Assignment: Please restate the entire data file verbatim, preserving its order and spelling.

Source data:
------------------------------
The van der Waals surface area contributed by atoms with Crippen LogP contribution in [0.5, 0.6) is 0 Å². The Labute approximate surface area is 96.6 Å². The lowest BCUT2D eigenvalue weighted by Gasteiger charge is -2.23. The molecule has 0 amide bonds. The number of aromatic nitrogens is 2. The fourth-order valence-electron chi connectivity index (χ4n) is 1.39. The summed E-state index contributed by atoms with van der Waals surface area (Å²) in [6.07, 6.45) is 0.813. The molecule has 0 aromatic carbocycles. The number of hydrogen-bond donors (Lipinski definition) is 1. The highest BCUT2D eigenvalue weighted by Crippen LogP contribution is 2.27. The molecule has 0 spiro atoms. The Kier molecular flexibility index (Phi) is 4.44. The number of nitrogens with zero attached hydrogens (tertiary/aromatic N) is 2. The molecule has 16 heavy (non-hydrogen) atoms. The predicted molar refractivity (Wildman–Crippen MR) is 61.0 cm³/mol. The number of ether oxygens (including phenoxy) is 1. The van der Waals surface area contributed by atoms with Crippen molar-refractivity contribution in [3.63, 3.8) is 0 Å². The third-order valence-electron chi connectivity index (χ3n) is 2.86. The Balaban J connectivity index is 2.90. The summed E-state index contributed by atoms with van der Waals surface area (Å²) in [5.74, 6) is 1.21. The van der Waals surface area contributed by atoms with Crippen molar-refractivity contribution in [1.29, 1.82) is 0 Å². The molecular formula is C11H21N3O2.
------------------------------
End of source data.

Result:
The van der Waals surface area contributed by atoms with Crippen LogP contribution in [0.5, 0.6) is 0 Å². The Labute approximate surface area is 96.6 Å². The lowest BCUT2D eigenvalue weighted by Gasteiger charge is -2.23. The molecule has 0 amide bonds. The number of aromatic nitrogens is 2. The fourth-order valence-electron chi connectivity index (χ4n) is 1.39. The summed E-state index contributed by atoms with van der Waals surface area (Å²) in [6.07, 6.45) is 0.813. The molecule has 0 aromatic carbocycles. The number of hydrogen-bond donors (Lipinski definition) is 1. The highest BCUT2D eigenvalue weighted by Crippen LogP contribution is 2.27. The molecule has 0 spiro atoms. The Kier molecular flexibility index (Phi) is 4.44. The number of nitrogens with zero attached hydrogens (tertiary/aromatic N) is 2. The molecule has 16 heavy (non-hydrogen) atoms. The predicted molar refractivity (Wildman–Crippen MR) is 61.0 cm³/mol. The number of ether oxygens (including phenoxy) is 1. The van der Waals surface area contributed by atoms with Crippen molar-refractivity contribution in [3.63, 3.8) is 0 Å². The third-order valence-electron chi connectivity index (χ3n) is 2.86. The Balaban J connectivity index is 2.90. The summed E-state index contributed by atoms with van der Waals surface area (Å²) in [5.74, 6) is 1.21. The van der Waals surface area contributed by atoms with Crippen molar-refractivity contribution in [1.29, 1.82) is 0 Å². The molecular formula is C11H21N3O2.